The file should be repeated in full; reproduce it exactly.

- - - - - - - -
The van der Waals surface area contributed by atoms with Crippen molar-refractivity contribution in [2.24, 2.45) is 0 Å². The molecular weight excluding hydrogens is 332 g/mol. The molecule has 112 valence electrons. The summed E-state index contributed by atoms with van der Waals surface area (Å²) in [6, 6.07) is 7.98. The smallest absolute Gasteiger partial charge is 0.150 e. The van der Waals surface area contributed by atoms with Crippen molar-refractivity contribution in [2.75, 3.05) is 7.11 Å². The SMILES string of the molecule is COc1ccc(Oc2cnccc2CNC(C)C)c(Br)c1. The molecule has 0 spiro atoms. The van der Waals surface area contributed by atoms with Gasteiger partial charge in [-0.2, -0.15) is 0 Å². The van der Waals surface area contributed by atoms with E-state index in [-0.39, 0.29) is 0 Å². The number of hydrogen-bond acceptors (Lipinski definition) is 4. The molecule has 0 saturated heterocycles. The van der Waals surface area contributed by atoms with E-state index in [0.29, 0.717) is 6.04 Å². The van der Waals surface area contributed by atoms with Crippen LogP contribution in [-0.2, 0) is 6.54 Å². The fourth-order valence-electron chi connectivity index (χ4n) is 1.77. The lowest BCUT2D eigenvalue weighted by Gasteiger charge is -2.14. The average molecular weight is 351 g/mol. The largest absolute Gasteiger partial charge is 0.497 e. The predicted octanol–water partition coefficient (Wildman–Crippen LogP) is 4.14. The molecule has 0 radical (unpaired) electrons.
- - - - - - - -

The van der Waals surface area contributed by atoms with Crippen molar-refractivity contribution in [2.24, 2.45) is 0 Å². The molecular weight excluding hydrogens is 332 g/mol. The molecule has 112 valence electrons. The summed E-state index contributed by atoms with van der Waals surface area (Å²) in [6, 6.07) is 7.98. The smallest absolute Gasteiger partial charge is 0.150 e. The van der Waals surface area contributed by atoms with Crippen molar-refractivity contribution in [2.75, 3.05) is 7.11 Å². The SMILES string of the molecule is COc1ccc(Oc2cnccc2CNC(C)C)c(Br)c1. The molecule has 0 spiro atoms. The van der Waals surface area contributed by atoms with Gasteiger partial charge in [-0.2, -0.15) is 0 Å². The van der Waals surface area contributed by atoms with E-state index in [-0.39, 0.29) is 0 Å². The number of hydrogen-bond acceptors (Lipinski definition) is 4. The molecule has 0 saturated heterocycles. The van der Waals surface area contributed by atoms with E-state index in [0.29, 0.717) is 6.04 Å². The van der Waals surface area contributed by atoms with Crippen LogP contribution in [-0.2, 0) is 6.54 Å². The fourth-order valence-electron chi connectivity index (χ4n) is 1.77. The lowest BCUT2D eigenvalue weighted by Gasteiger charge is -2.14. The average molecular weight is 351 g/mol. The largest absolute Gasteiger partial charge is 0.497 e. The predicted octanol–water partition coefficient (Wildman–Crippen LogP) is 4.14. The molecule has 0 radical (unpaired) electrons.